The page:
[F]rustrated by a growing mental health crisis, officials in six Chittenden County municipalities are teaming with the state to hire a new kind of first responder.
The communities soon will be sharing four mental health counselors – known as street outreach or community outreach workers – who will try to intervene before a resident ends up in an emergency room or police custody.
The program has been deemed important enough that it will warrant an unspecified midyear budget adjustment request from the Vermont Department of Mental Health.
“We call a lot of things a crisis. This is a true crisis,” state Human Services Secretary Al Gobeille said. “We’re trying to be creative and flexible.”
Each municipality also is kicking in funding, with officials saying they recognize the limitations of police in dealing with mental health incidents.
“A lot of times, the best response to a mental health crisis is not somebody showing up with a badge and a gun,” said Kevin Dorn, South Burlington city manager.
The state of Vermont’s mental health system – its funding, capacity and effectiveness – is a source of constant debate. Last year, Brattleboro Retreat Chief Executive Officer Louis Josephson called for reforms while declaring that “there is no mental health system.”
At the front end of the system, problems sometimes manifest in assaults on residents or police officers and a backlog of patients stuck in hospital emergency rooms waiting for inpatient mental health beds.
In Chittenden County, municipal leaders have been meeting with health care administrators to talk about new ways to address the issue. Officials “have recognized in the past year the growing problems with mental health in our communities, oftentimes manifesting itself in suicide or attempted suicide,” Dorn
Burlington already has street outreach counselors who provide early intervention for people who are suffering a mental health crisis. Officials now want to expand that concept into Colchester, Essex, Shelburne, South Burlington, Williston and Winooski under the new label “community outreach.”House Health Care Committee on Thursday. “They should be on staff for the Howard Center in January.”
The mental health workers would divide their time among the six municipalities. Although they could be deployed in varying ways, the general idea is to offer help to those who need it while taking pressure off police officers and ambulance crews.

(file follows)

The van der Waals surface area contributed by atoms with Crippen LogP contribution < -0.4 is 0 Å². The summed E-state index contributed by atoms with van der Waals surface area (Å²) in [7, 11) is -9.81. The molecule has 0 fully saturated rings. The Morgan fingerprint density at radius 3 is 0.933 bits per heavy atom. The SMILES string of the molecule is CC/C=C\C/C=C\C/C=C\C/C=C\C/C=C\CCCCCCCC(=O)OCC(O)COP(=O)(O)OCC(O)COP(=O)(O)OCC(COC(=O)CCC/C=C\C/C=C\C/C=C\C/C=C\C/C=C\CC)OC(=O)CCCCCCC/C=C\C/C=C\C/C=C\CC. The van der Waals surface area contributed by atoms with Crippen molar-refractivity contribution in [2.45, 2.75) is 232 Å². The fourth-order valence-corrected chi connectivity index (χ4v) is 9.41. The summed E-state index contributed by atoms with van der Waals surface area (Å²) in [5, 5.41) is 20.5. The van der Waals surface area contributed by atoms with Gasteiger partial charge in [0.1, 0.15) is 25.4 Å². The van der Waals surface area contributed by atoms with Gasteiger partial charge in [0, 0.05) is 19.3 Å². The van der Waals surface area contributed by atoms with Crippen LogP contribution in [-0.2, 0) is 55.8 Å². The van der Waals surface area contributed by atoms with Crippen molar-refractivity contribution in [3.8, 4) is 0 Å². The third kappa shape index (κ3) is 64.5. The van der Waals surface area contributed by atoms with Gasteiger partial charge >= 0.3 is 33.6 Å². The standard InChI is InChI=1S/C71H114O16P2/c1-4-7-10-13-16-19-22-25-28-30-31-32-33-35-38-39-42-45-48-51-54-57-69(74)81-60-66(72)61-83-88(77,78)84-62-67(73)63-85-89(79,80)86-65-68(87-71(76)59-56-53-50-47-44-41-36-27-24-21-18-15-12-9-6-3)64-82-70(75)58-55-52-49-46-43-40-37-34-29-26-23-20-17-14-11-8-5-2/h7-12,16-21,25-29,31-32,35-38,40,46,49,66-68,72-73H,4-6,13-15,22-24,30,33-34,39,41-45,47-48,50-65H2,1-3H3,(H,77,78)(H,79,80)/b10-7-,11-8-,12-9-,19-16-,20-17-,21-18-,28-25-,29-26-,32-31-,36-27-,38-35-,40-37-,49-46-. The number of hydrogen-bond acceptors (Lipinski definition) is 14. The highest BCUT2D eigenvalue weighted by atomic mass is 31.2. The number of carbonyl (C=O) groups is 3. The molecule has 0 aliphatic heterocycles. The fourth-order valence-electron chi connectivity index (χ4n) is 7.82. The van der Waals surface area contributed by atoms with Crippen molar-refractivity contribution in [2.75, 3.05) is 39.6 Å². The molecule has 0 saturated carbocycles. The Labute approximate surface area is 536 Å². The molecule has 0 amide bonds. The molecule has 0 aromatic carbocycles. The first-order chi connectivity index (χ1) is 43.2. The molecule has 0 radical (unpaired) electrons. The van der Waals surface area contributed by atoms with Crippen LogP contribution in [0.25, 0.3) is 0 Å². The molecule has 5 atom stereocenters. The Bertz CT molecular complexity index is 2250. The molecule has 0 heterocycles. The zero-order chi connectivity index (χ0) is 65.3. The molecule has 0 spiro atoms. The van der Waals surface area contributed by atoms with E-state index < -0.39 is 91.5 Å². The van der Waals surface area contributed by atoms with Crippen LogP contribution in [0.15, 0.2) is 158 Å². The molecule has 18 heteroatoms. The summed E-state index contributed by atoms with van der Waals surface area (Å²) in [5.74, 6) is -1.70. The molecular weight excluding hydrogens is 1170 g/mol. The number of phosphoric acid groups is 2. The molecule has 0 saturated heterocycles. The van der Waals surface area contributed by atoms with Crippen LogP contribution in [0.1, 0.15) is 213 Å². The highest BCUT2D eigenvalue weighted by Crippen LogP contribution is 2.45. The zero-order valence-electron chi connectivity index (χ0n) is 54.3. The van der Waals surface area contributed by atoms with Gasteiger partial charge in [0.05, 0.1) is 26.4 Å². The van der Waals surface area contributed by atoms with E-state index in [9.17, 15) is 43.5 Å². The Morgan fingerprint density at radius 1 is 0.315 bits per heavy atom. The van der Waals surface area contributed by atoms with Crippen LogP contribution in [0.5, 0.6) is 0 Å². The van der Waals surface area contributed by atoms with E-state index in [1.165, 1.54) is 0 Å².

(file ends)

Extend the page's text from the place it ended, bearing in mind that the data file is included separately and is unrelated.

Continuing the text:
Officials also are hoping the initiative leads to fewer mental health patients waiting in emergency departments, since they might be diverted to other services first. That caught the attention of House Health Care Committee Chairman Bill Lippert, D-Hinesburg, who called the program a “targeted, specific response.”
It won’t be a catchall, and early intervention won’t work for everyone. But Gobeille cited the potential power of a “five-minute conversation” with a mental health counselor, and municipal officials are similarly optimistic about the program’s potential.
“My hope in this is that our residents get the best care at the lowest level needed,” Winooski City Manager Jessie Baker said.
Some police departments already have embedded social workers. But officials see the new outreach program as complementary rather than redundant.
One key difference, Bailey said, is that social workers often must bill an insurer in order to support their position. That won’t be the case with the new community outreach positions.
“What we’re talking about … is taking that Medicaid billing piece off the table, because it creates a lot of barriers to people getting access to the care they need,” Bailey said.
That puts the financial burden on the state and municipalities. Bailey said she couldn’t yet release a figure, but she expects the department will submit a related budget adjustment request to the Legislature in the coming days.
One way or another, she said, “the administration is committed to finding ways to support this financially.”
Towns are budgeting to pick up their share. In Winooski, Baker said she’s requesting $12,300 for the outreach program in fiscal year 2019.
“It’s a much more feasible financial plan for us than if we were each individually to hire mental health professionals to be in our police departments,” she said.
Dorn said South Burlington officials may pursue grants to help pay for the service. He said the city also is providing office space for counselors.
“We have to respond to mental health crises in our community regardless of who’s going to pay for the service,” he said.
Bailey said she’s been talking with officials in the Barre-Montpelier, Rutland and Brattleboro areas to gauge whether there’s interest in expanding the community outreach program southward.
The targeted regions “have a higher use of emergency departments, a higher rate of homelessness and higher general assistance use,” she told the Health Care Committee. At the same time, she said, “each town needs something a little different.”
Brattleboro’s Police Department has a staffer funded by Health Care and Rehabilitation Services, a community mental health agency. Town Manager Peter Elwell said the person “provides literally life-saving service to the vulnerable populations she works with” while allowing officers to focus on their jobs.
“We look forward to continuing to work with the state, HCRS, local partners and potential funders to expand this kind of street-level assistance both within (the Police Department) and in other organizations that are on the front line of addressing mental health issues in our community,” Elwell said.
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